Pink is this season's colour. It was in last year and if predictions prove correct it'll be fashionable for the next few years, as the world's rapidly growing taste for rose wine shows no sign of abating.
We're in the middle of an international rose boom. In France, it overtook white wine in volume of sales last year. In the US, its sales are forecast to grow by around 10 per cent over the next three years and in Britain sales look set to rise by close to 50 per cent, according to a report commissioned by the Vinexpo wine exhibition.
Here in New Zealand, rose sales are following a similarly skyrocketing trajectory, up by more than 20 per cent in the supermarkets. And it's no longer just a wine that's being sipped in the summer months.
"While rose has typically been considered a fringe variety that is only sold in summer, it is not only becoming more widespread in consumption but has lost some of its seasonality," notes Bernard Budel, a business analyst at Villa Maria. "Rose sales in December are still three times higher than sales in July but these winter troughs are not what they once were."
New Zealand's wineries have become wise to this trend and most now offer a rose in their range. According to Budel, there are now more than 140 different roses on offer, representing a 20 per cent growth in those available last year, while shops are devoting increased shelf space to the style.
The new wave of roses are a world away from the sweet and often less than exciting home-grown examples made from low quality hybrid varieties that first hit our shelves in the sixties. Today, pink wines are far more sophisticated.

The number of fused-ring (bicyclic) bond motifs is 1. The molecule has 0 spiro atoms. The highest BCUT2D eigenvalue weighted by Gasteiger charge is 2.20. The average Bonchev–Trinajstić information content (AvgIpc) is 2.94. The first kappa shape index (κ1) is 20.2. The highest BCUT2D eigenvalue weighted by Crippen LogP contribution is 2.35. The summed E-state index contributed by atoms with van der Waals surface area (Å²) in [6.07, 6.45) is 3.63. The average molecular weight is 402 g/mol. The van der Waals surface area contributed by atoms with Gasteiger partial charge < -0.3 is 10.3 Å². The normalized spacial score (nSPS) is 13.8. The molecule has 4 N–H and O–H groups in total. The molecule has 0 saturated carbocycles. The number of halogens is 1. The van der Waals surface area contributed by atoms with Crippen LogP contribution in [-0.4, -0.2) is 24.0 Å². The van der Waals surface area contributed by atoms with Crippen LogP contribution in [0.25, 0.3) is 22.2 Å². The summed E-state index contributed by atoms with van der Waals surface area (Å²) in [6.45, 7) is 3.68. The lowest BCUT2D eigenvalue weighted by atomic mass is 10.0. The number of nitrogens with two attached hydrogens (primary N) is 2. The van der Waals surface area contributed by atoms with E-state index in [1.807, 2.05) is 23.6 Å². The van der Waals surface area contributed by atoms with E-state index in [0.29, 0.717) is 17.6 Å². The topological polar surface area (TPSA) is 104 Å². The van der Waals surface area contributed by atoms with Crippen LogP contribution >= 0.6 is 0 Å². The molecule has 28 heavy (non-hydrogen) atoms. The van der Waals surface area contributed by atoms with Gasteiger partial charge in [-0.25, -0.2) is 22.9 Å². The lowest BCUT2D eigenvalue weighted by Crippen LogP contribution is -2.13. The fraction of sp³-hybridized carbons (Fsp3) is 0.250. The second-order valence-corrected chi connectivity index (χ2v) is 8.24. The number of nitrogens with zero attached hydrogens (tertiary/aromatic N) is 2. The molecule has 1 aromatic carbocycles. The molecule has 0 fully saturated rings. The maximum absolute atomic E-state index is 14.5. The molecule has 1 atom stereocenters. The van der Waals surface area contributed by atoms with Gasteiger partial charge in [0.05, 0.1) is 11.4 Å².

Quality does still vary, with some lesser roses still nothing more than lolly water. However, New Zealand is also producing some seriously good stuff that runs from robust food-friendly dry styles to light and easy drinking off-dry aperitifs. There is also a growing array of interesting examples available from France and Spain in particular.
"The increase in rose sales has been huge as more and more people seem to realise its versatility," observes Scott Gray, of specialist French importer, Maison Vauron. Not only is rose a good option for those who can't decide between drinking a red or a white, but drier incarnations in particular have the ability to partner one of the widest range of foods of any wine style.
Rose makes a fine match with meatier fish such as salmon and tuna, while also working well with a lighter meat like pork. It suits many salads, soups, tomato-based sauces, Mediterranean style vegetable dishes and barbecue fare, as well as being able to stand up to spicier dishes and milder curries, with off-dry styles often a successful support to the sweet and savoury combinations found in Asian cuisine.
Rose's quality is something those in its heartland of Provence are keen to protect. Its winegrowers are far from being tickled pink by current EU proposals to allow producers to make rose from mixing red and white wines rather than employing the traditional quality focused method of leaving black grapes for a short time on their skins to give the wines their characteristic rosy hue.
This change was mooted due to the belief that the maceration method is holding back French, Spanish and Italian producers in new markets such as China. However, the Provencals fear this would result in markets being flooded by ropey rose, adversely affecting its image.
Sounds like a job for the Rose Avengers and Producers, an international group of winemakers, that number a few New Zealand wineries, dedicated to spreading the gospel of dry rose in particular and "righting the wrongs done to rose".
Even though autumn is upon us, there's no reason to stop drinking rose
Domaine Houchart Cotes de Provence Rose, France 2007 $22
From one the world's main rose producing regions, Provence, this tangy dry wine exhibits the style's classic strawberries and cream character underpinned by a lovely line of mineral in this example.
(From Maison Vauron.)
Muddy Water Growers' Series Rose 2008 $23
Juicy red berry fruit is to the fore in this rose that's a blend of pinot noir from Waipara and Central Otago. It has a touch of sweetness and some added spice and weight from being partially barrel-fermented.
(From Caro's, Point Wines, Fine Wines.)
Kew Gisborne Wild Rose 2008 $20
Another fresh, off-dry example, with full body and generous spiced raspberry fruit and hints of herb, making it something of a red wine drinker's rose. (From Liquorland Gisborne or via www.kew.co.nz)